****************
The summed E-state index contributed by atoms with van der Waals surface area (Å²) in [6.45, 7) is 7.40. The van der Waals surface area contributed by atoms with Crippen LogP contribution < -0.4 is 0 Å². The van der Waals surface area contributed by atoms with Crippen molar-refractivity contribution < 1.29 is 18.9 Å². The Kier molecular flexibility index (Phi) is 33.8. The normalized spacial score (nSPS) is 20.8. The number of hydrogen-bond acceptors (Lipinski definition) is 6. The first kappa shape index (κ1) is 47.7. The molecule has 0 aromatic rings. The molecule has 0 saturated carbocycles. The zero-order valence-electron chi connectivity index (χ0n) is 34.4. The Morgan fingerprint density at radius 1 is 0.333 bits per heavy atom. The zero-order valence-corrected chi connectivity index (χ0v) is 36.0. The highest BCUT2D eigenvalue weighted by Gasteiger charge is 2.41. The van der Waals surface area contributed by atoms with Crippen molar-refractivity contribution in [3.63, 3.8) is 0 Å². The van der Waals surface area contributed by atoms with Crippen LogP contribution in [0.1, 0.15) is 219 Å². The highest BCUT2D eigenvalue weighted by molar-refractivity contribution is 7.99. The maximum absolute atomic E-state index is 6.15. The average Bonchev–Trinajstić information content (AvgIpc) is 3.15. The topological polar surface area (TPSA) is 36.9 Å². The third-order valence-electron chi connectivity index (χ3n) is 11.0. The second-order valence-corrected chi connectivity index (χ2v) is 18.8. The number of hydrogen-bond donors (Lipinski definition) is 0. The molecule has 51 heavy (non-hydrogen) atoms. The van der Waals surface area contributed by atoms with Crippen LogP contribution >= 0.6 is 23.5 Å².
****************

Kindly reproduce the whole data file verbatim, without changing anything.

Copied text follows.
The summed E-state index contributed by atoms with van der Waals surface area (Å²) in [6.45, 7) is 7.40. The van der Waals surface area contributed by atoms with Crippen LogP contribution < -0.4 is 0 Å². The van der Waals surface area contributed by atoms with Crippen molar-refractivity contribution < 1.29 is 18.9 Å². The Kier molecular flexibility index (Phi) is 33.8. The normalized spacial score (nSPS) is 20.8. The number of hydrogen-bond acceptors (Lipinski definition) is 6. The first kappa shape index (κ1) is 47.7. The molecule has 0 aromatic rings. The molecule has 0 saturated carbocycles. The zero-order valence-electron chi connectivity index (χ0n) is 34.4. The Morgan fingerprint density at radius 1 is 0.333 bits per heavy atom. The zero-order valence-corrected chi connectivity index (χ0v) is 36.0. The highest BCUT2D eigenvalue weighted by Gasteiger charge is 2.41. The van der Waals surface area contributed by atoms with Crippen molar-refractivity contribution in [3.63, 3.8) is 0 Å². The van der Waals surface area contributed by atoms with Crippen LogP contribution in [0.1, 0.15) is 219 Å². The highest BCUT2D eigenvalue weighted by molar-refractivity contribution is 7.99. The maximum absolute atomic E-state index is 6.15. The average Bonchev–Trinajstić information content (AvgIpc) is 3.15. The topological polar surface area (TPSA) is 36.9 Å². The third-order valence-electron chi connectivity index (χ3n) is 11.0. The second-order valence-corrected chi connectivity index (χ2v) is 18.8. The number of hydrogen-bond donors (Lipinski definition) is 0. The molecule has 51 heavy (non-hydrogen) atoms. The van der Waals surface area contributed by atoms with Crippen LogP contribution >= 0.6 is 23.5 Å².